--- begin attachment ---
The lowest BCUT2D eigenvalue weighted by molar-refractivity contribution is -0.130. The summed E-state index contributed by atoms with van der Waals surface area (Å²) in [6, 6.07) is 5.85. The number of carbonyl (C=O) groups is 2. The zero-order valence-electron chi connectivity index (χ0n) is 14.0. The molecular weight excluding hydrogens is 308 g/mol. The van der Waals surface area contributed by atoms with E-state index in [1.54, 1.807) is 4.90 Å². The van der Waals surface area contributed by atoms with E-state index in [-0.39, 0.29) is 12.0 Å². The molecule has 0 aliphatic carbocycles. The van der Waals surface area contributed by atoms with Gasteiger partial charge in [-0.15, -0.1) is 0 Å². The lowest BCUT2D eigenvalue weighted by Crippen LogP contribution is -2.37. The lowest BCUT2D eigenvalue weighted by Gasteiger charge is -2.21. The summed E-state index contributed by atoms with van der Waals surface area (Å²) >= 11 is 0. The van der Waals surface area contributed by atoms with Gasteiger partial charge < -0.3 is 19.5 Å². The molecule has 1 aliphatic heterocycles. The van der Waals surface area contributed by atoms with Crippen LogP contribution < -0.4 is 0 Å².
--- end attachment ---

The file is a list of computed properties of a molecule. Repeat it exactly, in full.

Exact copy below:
The lowest BCUT2D eigenvalue weighted by molar-refractivity contribution is -0.130. The summed E-state index contributed by atoms with van der Waals surface area (Å²) in [6, 6.07) is 5.85. The number of carbonyl (C=O) groups is 2. The zero-order valence-electron chi connectivity index (χ0n) is 14.0. The molecular weight excluding hydrogens is 308 g/mol. The van der Waals surface area contributed by atoms with E-state index in [1.54, 1.807) is 4.90 Å². The van der Waals surface area contributed by atoms with E-state index in [-0.39, 0.29) is 12.0 Å². The molecule has 0 aliphatic carbocycles. The van der Waals surface area contributed by atoms with Gasteiger partial charge in [-0.15, -0.1) is 0 Å². The lowest BCUT2D eigenvalue weighted by Crippen LogP contribution is -2.37. The lowest BCUT2D eigenvalue weighted by Gasteiger charge is -2.21. The summed E-state index contributed by atoms with van der Waals surface area (Å²) >= 11 is 0. The van der Waals surface area contributed by atoms with Gasteiger partial charge < -0.3 is 19.5 Å². The molecule has 1 aliphatic heterocycles. The van der Waals surface area contributed by atoms with Crippen LogP contribution < -0.4 is 0 Å².